Accountants should be held accountable
By Maxine Shapiro, KERA 90.1 Commentator
Dallas, TX – "Accounting: the system of recording and summarizing business and financial transactions and analyzing, verifying, and reporting the results." I'm Maxine Shapiro with KERA Marketplace Middays. That was the definition of accounting, according to the Merriam-Webster dictionary. Please note the word "verify."
I decided to go on a quest to find the code of ethics that accountants must adhere to. The nice people in Dallas at the Texas Professional Association of CPAs directed me to the Texas State Board of Public Accountancy. These are the people who back in November opened an official investigation into Arthur Andersen's audit of Enron. It will be Texas, not Illinois that will hold Anderson accountable. Anyway, I found my Code of Ethics. The Texas State Board titles them "Rules of Professional Conduct - Subchapters A through E." If I had to boil it down to one statement, "accountants must maintain high standards of competency and integrity in their practice and serve in the best interest of the public." Not the best interest of some CEO or CFO who for some reason doesn't want to reveal the truth the first time around. Just look at what happened yesterday. A large banking group restated its 2001 results. Another energy company delayed an earnings report to examine its relationship to a former unit. Tyco exposed that it had made a twenty million dollar payment to an outside director and to a charity he controls. Then, a Houston energy producer announced it made a billion-dollar mistake in the way it calculated the quarter ending last September 30th. That was from today's Wall Street Journal.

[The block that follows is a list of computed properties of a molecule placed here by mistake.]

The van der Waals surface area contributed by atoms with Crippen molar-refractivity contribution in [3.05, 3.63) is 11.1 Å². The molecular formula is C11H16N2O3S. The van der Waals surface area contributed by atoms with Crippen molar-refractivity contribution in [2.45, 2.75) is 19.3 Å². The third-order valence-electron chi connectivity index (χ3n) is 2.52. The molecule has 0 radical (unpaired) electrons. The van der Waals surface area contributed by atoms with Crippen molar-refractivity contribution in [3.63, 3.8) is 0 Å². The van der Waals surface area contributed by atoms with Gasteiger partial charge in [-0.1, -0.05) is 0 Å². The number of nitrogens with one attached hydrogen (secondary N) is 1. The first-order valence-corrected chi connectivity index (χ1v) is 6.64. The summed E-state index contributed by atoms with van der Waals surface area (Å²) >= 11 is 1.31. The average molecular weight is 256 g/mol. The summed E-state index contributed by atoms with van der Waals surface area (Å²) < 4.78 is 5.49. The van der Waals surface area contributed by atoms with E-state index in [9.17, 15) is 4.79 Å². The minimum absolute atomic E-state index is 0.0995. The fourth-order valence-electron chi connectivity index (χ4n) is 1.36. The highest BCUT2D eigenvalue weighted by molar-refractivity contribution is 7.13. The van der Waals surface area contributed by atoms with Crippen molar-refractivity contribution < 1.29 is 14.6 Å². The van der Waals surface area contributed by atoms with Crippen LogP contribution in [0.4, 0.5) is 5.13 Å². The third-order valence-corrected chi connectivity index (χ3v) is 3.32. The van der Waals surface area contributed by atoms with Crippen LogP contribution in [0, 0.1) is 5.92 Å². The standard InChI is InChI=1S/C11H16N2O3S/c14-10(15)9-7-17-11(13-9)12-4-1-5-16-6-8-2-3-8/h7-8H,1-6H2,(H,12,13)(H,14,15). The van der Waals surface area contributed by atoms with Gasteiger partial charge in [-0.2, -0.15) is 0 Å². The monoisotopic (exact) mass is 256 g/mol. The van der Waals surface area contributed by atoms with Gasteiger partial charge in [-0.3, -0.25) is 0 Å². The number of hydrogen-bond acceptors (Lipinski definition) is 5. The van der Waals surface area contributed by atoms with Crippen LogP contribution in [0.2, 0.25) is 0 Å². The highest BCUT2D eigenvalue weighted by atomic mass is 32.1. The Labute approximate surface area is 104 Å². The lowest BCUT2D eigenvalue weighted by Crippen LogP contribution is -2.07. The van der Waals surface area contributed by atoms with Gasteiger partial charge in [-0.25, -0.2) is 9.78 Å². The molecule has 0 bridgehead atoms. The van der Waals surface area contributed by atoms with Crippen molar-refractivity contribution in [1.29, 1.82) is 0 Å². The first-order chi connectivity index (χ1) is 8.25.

So to all accountants, CEOs and CFOs - if you feel an error has been made concerning the value of your company based on earning or whatever, please reveal it now. We would all like to get on with our economic recovery. For KERA Marketplace Midday, I'm Maxine Shapiro.
Marketplace Midday Reports air on KERA 90.1 Monday - Friday at 1:04 PM.